With its incredible natural beauty, unspoilt beaches, and nature reserves that cover almost half the state, it’s no wonder Tasmania promotes itself as the Island of Inspiration. But for the two intrepid travellers who drove, cold and disoriented, from the deck of the sturdy Spirit of Tasmania onto the streets of Devonport earlier this year, it was an unknown entity.
Having hired a car and driven down from sun-soaked Queensland, we weren’t quite ready for the crisp autumn air of Tasmania, 240 kilometres south of the Australian mainland. However, with the afternoon sun blazing down, we were soon back in T-shirts and shorts.
Launceston, Tasmania’s second city, was our first stop after leaving the ferry terminal in Devonport. Named after a town in Cornwall, it’s among Australia’s oldest cities and replete with beautiful 19th-century buildings. It’s also just south of the Australian Maritime College on the spectacular Tamar River, where many aspiring sailors study for their skipper’s licence.
If you fly to Launceston and don’t have transport, head to the Visitors’ Centre on St John Street and pick up some bus schedules, then stop at the café next door for a slap-up breakfast (one of the best in town). From here you can walk to the marina and into one of the city’s parks or grab some fish-and-chips while watching the boats.
We were lucky enough to catch the annual wooden boat show, which offers the chance to mingle with the locals and pick out your dream boat – fun to do, even if you’re not a major enthusiast. There were some real characters here showing off their engine collections and their boats, some of which, like their owners, boasted a colourful history.
On the day we arrived in Launceston, two AFL teams from Melbourne were playing at the Aurora Stadium. Even if, like me, you have no idea what’s going on, it’s a great way to get a real taste of Australia and soak up the stadium atmosphere (along with a few cheap beers). The other must-do is the spectacular Cataract Gorge, formed by earthquakes centuries ago and now a beautiful place to walk around and spend the day. Take the chairlift to fully appreciate its natural splendour.
The best way to see Tasmania is by car. You’ll miss too much if you’re stuck on a bus, unable to get off and enjoy the breathtaking scenery.
There is plenty of the latter along the island’s east coast. With an understanding that we’d stop “every time we see something good”, we were hopping in and out of the car every ten minutes for wineries, forest walks, beaches and, one time, an echidna (a bit like a hedgehog) loitering by the side of the road, dangerously close to becoming another statistic. You never get used to seeing all the dead wildlife strewn over Australian roads.
Launceston to Hobart can be done in a four-hour drive. To get the real flavour of the place, use roads closer to the coast rather than the central highway. This invariably means taking some rough and hilly routes, but that’s half the fun. Allow plenty of time on your schedule and aim for some overnight stays.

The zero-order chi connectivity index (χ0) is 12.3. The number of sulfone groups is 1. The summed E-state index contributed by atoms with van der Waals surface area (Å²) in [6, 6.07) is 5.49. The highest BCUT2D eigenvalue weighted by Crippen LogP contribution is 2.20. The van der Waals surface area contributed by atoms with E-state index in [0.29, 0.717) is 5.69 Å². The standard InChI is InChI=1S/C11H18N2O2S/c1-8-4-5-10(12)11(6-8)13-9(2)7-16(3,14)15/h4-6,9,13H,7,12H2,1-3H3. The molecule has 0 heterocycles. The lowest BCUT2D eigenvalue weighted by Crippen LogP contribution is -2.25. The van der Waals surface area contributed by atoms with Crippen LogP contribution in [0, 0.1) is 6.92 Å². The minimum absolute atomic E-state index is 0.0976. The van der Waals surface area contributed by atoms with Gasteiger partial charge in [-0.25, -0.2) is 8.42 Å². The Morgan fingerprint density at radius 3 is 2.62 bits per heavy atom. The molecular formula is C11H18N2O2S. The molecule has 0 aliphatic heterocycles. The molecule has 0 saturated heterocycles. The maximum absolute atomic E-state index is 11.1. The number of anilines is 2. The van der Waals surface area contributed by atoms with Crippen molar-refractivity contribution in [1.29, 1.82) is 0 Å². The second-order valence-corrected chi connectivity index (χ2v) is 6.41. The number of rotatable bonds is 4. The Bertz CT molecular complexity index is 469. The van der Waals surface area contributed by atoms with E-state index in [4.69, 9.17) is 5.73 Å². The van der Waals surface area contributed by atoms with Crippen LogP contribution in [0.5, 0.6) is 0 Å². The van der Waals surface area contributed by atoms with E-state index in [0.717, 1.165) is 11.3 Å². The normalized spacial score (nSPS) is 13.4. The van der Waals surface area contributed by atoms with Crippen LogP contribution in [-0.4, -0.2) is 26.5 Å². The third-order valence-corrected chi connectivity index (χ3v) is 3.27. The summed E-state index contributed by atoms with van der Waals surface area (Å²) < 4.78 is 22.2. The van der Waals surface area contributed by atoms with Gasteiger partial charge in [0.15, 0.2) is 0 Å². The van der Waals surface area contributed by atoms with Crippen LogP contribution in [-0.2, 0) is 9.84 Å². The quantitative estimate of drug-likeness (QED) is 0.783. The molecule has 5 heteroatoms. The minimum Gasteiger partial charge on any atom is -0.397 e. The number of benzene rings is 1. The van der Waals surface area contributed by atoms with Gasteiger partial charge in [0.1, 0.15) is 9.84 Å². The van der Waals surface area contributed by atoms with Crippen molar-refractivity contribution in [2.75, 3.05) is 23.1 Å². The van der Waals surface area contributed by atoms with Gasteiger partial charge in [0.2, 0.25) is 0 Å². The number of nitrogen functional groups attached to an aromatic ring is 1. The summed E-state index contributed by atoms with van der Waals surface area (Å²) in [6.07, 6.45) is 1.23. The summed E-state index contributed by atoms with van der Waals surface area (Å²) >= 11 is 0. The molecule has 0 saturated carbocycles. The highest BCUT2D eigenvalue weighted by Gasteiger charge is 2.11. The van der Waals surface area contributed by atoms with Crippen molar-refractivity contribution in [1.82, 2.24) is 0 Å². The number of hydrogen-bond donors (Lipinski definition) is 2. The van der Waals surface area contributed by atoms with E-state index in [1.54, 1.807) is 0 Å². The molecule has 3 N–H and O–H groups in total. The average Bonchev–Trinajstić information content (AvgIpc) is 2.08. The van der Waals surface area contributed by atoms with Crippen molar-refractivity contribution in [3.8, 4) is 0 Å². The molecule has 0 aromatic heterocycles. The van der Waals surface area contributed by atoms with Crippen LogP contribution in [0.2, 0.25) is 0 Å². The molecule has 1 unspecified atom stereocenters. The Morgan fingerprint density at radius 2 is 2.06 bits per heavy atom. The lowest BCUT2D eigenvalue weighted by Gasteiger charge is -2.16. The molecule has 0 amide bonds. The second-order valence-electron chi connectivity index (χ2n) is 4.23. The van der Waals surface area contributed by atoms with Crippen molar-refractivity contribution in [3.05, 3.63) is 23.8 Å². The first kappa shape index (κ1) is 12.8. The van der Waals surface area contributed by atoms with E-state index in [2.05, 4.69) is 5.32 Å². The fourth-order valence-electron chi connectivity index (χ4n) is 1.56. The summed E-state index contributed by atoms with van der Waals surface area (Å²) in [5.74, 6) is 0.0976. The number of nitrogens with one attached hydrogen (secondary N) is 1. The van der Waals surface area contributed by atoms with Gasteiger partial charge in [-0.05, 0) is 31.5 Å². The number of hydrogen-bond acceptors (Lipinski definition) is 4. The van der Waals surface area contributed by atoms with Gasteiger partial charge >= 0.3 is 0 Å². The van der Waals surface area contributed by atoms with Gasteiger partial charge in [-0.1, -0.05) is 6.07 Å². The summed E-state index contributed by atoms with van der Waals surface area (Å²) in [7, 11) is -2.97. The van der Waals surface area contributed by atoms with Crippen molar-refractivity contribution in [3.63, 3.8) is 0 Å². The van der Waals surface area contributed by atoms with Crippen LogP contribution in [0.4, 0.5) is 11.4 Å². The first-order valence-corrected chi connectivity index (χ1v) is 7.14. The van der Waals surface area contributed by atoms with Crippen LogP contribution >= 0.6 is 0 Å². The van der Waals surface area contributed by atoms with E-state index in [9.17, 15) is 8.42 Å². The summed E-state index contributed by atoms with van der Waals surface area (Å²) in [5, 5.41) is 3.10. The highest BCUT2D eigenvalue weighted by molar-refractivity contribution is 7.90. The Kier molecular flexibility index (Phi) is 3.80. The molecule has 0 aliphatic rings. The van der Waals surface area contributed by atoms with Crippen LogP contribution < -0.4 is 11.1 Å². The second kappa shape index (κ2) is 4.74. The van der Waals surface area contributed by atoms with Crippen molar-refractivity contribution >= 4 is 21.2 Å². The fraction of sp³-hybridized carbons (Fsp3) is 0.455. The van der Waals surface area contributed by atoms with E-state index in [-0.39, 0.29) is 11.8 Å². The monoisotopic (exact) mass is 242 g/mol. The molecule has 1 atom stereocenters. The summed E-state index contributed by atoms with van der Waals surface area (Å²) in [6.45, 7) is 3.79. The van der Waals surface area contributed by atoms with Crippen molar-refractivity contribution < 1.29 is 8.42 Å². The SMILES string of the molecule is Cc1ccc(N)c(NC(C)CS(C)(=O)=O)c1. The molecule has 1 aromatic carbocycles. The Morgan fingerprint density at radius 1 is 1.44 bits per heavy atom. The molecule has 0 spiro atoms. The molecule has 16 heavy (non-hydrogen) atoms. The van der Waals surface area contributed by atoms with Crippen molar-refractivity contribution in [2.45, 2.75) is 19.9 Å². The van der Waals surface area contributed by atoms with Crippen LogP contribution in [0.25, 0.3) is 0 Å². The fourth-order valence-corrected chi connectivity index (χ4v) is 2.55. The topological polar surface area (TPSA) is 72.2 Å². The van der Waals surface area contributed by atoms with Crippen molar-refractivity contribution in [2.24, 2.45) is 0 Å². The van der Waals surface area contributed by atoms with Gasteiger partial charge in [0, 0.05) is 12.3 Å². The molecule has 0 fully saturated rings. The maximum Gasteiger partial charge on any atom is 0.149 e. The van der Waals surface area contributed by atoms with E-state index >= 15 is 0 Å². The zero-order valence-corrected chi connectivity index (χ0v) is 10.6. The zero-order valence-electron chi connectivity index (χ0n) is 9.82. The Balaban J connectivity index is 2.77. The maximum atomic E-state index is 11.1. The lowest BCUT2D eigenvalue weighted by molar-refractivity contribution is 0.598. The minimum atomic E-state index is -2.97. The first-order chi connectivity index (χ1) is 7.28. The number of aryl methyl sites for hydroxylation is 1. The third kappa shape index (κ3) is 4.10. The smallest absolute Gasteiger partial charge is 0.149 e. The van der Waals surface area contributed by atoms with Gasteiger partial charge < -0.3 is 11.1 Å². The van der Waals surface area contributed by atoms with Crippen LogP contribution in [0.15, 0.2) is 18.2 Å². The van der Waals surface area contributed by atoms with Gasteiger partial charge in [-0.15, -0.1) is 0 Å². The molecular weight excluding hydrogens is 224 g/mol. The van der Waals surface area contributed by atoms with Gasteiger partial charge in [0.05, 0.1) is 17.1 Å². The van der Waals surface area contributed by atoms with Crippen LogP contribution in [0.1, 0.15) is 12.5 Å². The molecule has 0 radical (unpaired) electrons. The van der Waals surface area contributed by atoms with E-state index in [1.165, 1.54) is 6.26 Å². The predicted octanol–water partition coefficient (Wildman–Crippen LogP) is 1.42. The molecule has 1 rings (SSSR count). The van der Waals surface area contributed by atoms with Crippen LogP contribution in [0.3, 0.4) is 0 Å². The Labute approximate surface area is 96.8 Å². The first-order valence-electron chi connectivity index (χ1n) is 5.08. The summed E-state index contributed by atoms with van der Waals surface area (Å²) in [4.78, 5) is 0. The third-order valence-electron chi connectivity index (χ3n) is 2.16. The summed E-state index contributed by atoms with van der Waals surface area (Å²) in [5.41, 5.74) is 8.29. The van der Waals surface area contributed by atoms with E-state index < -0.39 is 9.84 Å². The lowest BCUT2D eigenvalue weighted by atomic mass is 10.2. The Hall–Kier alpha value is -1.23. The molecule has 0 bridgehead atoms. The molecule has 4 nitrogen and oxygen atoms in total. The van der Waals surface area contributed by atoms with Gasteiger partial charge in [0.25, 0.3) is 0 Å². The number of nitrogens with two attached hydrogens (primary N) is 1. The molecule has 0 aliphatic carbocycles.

At the Bay of Fires, the temptation to jump out and clamber over the unusual orange-coloured rocks proved too strong for my companion and me. In any case, it’s a photo-opportunity you won’t want to miss. Just around the corner, we stopped the car yet again, running like two teenagers into the crystal-clear – and, we quickly discovered – freezing-cold waters of Binalong Bay, one of the most beautiful, unspoilt beaches I’ve ever seen: powdery white sand and not a building in sight. It was hard to tear ourselves away and keep driving, but there was much more to come. Indeed, Freycinet National Park, further south, is home to Wineglass Bay, voted by several travel authorities as one of the world’s top-ten beaches.
Head inland and you’ll discover waterfalls as beautiful as the beaches. One rainy day, we turned onto a gravel road off Lake Leake Highway to get to Meetus Falls on the Cygnet River. Soon we were driving though low-lying cloud to find the start of the forest walk. After a misty, 20-minute hike, we arrived at the falls. What a sight! The spectacular waterfall flows down from a cloud-covered canopy, almost ethereal in its beauty.
The Tasmanian capital Hobart is more developed and cosmopolitan than Launceston. It’s also a richer historical and cultural experience, being the second-oldest Australian city after Sydney.
If you’re craving a taste of home, the popular Salamanca Place near the waterfront offers an array of cuisines from around the world and a buzzy, bohemian atmosphere. A short taxi-ride away, you’ll find the Royal Tasmanian Botanical Gardens. Be sure to check their website while you’re in town – we caught a travelling production of Shakespeare’s A Midsummer Night’s Dream being performed in the gardens. Armed with wine and a picnic, it was a great way to enjoy a night in the city after so many beaches and so much rainforest.
Despite the rumours (perpetuated by mainland Australians) of people with, ahem, extra appendages, Tasmanians are, of course, perfectly normal, extremely friendly, and obviously proud of their beautiful island. Brian Inder sums it up perfectly in a poem we found engraved on a plaque on the island’s northern coastline:
I cast my pebble onto the shore of Eternity
To be washed by the Ocean of Time
It has shape, form and substance
It is me
One day I will be no more
But my pebble will remain here
On the shore of Eternity
Mute witness for the aeons
That today I came and stood
At the edge of the world
Qantas and Tiger Airways both fly to Launceston or Hobart from Melbourne or Sydney. The Spirit of Tasmania sails from Melbourne to Devonport, departing most days at 8pm and arriving at 7am the next day. There are daytime trips during peak periods. (Tip: go for the Cabin rather than the Ocean View Recliner.)
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